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Open Access Is 6 months of bedaquiline enough? Results from the compassionate use of bedaquiline in Armenia and Georgia

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BACKGROUND AND SETTING: Bedaquiline (BDQ) was initially only available through compassionate use programmes.

OBJECTIVE: To assess the effectiveness and safety of multidrug-resistant tuberculosis (MDR-TB) treatment containing BDQ.

METHOD: Retrospective analysis of data from patients receiving BDQ through compassionate use in Armenia and Georgia from April 2013 to April 2015. Logistic regression was used to assess the risk factors associated with unsuccessful treatment outcomes.

RESULTS: Of 82 patients included, 84.2% (69/82) had fluoroquinolone-resistant MDR-TB and 43.4% (23/53) were seropositive for the hepatitis C virus (HCV). The culture conversion rate was 84.4% (54/64), and 18.5% (10/54) reverted back to positive. In total, 79.3% (65/82) of the patients reported at least one adverse event. Serious adverse events were reported in 14 patients, with 10/14 patients experiencing fatal outcomes—6/10 related to advanced TB and 2/10 assessed as possibly related to BDQ. Treatment outcomes were as follows: 58.5% treatment success, 12.2% deaths, 7.3% failures and 21.9% lost to follow-up. HCV coinfection was associated with unsuccessful outcomes (adjusted OR 4.45, 95%CI 1.23–16.13).

CONCLUSION: BDQ through compassionate use showed relatively good success rates and safety profiles in a cohort with difficult-to-treat MDR-TB. High rates of reversion may indicate that >24 weeks of BDQ is necessary in some cases. HCV coinfection should be diagnosed and treatment considered in MDR-TB patients.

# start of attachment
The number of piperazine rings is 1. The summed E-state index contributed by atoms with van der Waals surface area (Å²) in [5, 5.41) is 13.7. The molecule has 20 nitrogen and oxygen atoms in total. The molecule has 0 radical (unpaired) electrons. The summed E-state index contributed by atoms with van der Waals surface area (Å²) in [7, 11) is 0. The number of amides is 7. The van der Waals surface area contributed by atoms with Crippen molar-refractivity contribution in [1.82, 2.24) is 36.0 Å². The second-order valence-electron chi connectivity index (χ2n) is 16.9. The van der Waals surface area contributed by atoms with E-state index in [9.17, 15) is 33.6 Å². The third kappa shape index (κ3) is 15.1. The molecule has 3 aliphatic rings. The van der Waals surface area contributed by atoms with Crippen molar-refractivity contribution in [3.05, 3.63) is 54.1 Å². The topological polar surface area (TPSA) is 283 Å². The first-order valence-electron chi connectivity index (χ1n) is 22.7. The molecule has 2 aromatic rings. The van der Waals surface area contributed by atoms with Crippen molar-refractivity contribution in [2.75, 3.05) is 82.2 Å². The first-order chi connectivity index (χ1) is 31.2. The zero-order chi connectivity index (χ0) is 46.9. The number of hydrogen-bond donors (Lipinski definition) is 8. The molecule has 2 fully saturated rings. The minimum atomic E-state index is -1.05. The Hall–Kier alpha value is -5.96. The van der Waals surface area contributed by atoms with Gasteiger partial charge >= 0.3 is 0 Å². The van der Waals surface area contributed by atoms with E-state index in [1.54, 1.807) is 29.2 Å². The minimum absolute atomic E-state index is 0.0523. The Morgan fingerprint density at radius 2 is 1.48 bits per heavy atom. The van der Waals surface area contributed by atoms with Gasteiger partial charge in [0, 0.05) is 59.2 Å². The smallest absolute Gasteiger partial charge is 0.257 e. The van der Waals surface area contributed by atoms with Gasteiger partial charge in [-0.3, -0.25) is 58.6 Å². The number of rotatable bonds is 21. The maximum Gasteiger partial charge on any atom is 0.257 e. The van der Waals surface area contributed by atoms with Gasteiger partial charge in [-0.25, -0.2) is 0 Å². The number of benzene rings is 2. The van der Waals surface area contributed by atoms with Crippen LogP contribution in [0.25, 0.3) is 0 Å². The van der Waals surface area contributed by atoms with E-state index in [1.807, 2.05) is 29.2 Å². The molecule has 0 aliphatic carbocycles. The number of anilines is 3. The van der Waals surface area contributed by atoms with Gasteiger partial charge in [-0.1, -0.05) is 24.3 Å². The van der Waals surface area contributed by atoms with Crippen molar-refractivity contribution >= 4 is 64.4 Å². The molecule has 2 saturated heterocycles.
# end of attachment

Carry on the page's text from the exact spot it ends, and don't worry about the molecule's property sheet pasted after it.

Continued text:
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Keywords: MDR-TB; duration; hepatitis C; new anti-tuberculosis drugs; treatment

Document Type: Research Article

Affiliations: 1: Médecins Sans Frontières (MSF), Paris 2: Epicentre, Paris, France 3: MSF, Yerevan, Armenia 4: MSF, Tbilisi, Georgia; 5: National Tuberculosis Control Centre, Yerevan, Armenia 6: National Centre for Tuberculosis and Lung Disease, Tbilisi, Georgia 7: Migration Health Department, International Organization for Migration, Amman, Jordan, MSF, Yerevan, Armenia 8: MSF, Geneva, Switzerland

Publication date: 01 July 2018

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  • The International Journal of Tuberculosis and Lung Disease publishes articles on all aspects of lung health, including public health-related issues such as training programmes, cost-benefit analysis, legislation, epidemiology, intervention studies and health systems research. The IJTLD is dedicated to the continuing education of physicians and health personnel and the dissemination of information on tuberculosis and lung health world-wide.

    Certain IJTLD articles are selected for translation into French, Spanish, Chinese or Russian. They are available on the Union website

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